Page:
By David D. Dodge
On October 21, 2018 The New Yorker published a piece in The Sunday Archive entitled Scandals by Erin Overbey and Joshua Rothman. In the opening paragraph, the authors raised the question, “Are we living in a post-scandal age? On the one hand – especially in the political realm – events that would have been scandal-worthy just a decade ago now seem to unfold without consequences. On the other, as the cases of Harvey Weinstein and Les Moonves show, it’s still possible for shocking allegations to derail a career. The truth is that scandals are contextual. A scandal requires an attentive audience – and societies attend to some transgressions while ignoring others.” The authors went on to chronicle eight pieces about scandals from The New Yorker’s Archive.
While reading the scandals piece, I couldn’t help but reflect on the scandals roiling the college sports industry over the past several years.
Now, on the heels of numerous scandals at the professional and Olympic levels, a new report describing the impact of sports scandals on university presidents and chancellors has been released. Andy Thomason, writer for The Chronicle of Higher Education, has authored an article entitled “5 Other College Presidents Who Left Amid a Cloud of Athletics Scandal.”
Thomason reminds readers of the Knight Commission on Intercollegiate Athletics’ 1991 proposal to deal with the excesses of college sports. “The Commission’s bedrock conviction is that university presidents are the key to successful reform. They must be in charge – on campuses, in conferences, and in the decision-making councils of the NCAA.” Thomason goes on in his article, “In the intervening decades, presidents have registered their agreement with the principle of presidential control, while grumbling that there were substantial limits on such control.” In 2009 a survey of presidents conducted by the Commission found that they felt powerless to rein in the influence of athletics. “The real power doesn’t lie with the presidents,” one president was quoted as saying, anonymously, in the report. “Presidents have lost their jobs over athletics. Presidents and chancellors are afraid to rock the boat with boards, benefactors, and potential supporters who want to win, so they turn their focus elsewhere.”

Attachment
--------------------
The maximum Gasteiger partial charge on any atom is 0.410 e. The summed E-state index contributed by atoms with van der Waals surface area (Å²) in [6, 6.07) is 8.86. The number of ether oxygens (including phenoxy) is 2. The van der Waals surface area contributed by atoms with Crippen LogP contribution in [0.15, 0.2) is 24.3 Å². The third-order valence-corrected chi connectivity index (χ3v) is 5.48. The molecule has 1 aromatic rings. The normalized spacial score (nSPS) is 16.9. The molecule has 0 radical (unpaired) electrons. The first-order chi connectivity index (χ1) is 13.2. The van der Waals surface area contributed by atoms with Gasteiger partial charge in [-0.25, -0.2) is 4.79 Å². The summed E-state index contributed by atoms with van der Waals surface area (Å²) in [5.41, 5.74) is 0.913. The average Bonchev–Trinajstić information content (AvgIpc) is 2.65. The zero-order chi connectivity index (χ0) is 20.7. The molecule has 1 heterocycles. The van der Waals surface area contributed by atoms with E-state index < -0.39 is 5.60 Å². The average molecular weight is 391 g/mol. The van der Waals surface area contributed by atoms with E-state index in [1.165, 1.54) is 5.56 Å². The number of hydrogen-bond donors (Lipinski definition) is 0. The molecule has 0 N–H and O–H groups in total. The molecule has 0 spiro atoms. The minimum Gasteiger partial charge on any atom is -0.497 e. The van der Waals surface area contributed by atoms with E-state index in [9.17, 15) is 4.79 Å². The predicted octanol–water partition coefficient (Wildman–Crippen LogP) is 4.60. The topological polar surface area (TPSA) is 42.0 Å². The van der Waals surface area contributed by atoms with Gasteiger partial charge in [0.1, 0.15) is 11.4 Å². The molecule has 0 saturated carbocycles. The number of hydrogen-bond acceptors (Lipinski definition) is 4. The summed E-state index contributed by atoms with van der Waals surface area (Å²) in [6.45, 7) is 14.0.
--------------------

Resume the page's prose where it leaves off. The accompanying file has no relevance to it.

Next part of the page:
A few examples as sited in Thomason’s article are included below:
University of Maryland (UM)
Last year, before the death of a 19-year-old football lineman who succumbed to heat-related illness, University President Wallace D. Loh predicted his own demise when he said, “As President, I sit over a number of dormant volcanoes. One of them is an athletic scandal. It blows up, it blows up the University, its reputation. It blows up the President.” Loh announced some months after the player’s death and plenty of ensuing controversy that he would retire at the end of the academic year. Since his announcement, the University Board of Regents directed that the head football coach be retained, until outrage from players and the student government demanded otherwise. Only then was the coach fired.
University of Louisville (U of L)
The beginning of the end for U of L President James R. Ramsey occurred upon the publication of a woman’s tell-all book in 2015. The book detailed Louisville’s men’s basketball program having plied recruits with alcohol and prostitutes. Ramsey resigned in 2016 and only last year, following FBI and NCAA investigations, were the head basketball coach and the athletic director fired.